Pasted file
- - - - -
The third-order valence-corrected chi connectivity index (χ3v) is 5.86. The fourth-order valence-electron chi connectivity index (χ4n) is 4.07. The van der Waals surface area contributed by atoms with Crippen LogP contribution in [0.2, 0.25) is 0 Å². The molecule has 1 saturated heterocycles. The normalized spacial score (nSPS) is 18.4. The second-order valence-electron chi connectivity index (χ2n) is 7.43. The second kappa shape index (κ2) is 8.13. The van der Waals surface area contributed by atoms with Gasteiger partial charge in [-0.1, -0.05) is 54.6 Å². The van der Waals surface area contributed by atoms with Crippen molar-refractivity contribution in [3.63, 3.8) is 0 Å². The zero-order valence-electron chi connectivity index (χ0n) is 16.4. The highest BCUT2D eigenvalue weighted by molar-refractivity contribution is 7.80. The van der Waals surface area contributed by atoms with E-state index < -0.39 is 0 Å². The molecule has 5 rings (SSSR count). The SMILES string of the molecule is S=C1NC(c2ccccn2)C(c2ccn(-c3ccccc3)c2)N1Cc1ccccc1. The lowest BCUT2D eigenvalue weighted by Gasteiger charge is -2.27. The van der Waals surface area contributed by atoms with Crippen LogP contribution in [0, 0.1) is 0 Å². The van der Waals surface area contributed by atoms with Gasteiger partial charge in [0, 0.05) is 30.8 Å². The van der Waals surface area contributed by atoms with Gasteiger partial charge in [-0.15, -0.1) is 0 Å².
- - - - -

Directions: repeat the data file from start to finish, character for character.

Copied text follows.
The third-order valence-corrected chi connectivity index (χ3v) is 5.86. The fourth-order valence-electron chi connectivity index (χ4n) is 4.07. The van der Waals surface area contributed by atoms with Crippen LogP contribution in [0.2, 0.25) is 0 Å². The molecule has 1 saturated heterocycles. The normalized spacial score (nSPS) is 18.4. The second-order valence-electron chi connectivity index (χ2n) is 7.43. The second kappa shape index (κ2) is 8.13. The van der Waals surface area contributed by atoms with Gasteiger partial charge in [-0.1, -0.05) is 54.6 Å². The van der Waals surface area contributed by atoms with Crippen molar-refractivity contribution in [3.63, 3.8) is 0 Å². The zero-order valence-electron chi connectivity index (χ0n) is 16.4. The highest BCUT2D eigenvalue weighted by molar-refractivity contribution is 7.80. The van der Waals surface area contributed by atoms with E-state index < -0.39 is 0 Å². The molecule has 5 rings (SSSR count). The SMILES string of the molecule is S=C1NC(c2ccccn2)C(c2ccn(-c3ccccc3)c2)N1Cc1ccccc1. The lowest BCUT2D eigenvalue weighted by Gasteiger charge is -2.27. The van der Waals surface area contributed by atoms with Crippen LogP contribution in [0, 0.1) is 0 Å². The van der Waals surface area contributed by atoms with Gasteiger partial charge in [0, 0.05) is 30.8 Å². The van der Waals surface area contributed by atoms with Gasteiger partial charge in [-0.15, -0.1) is 0 Å².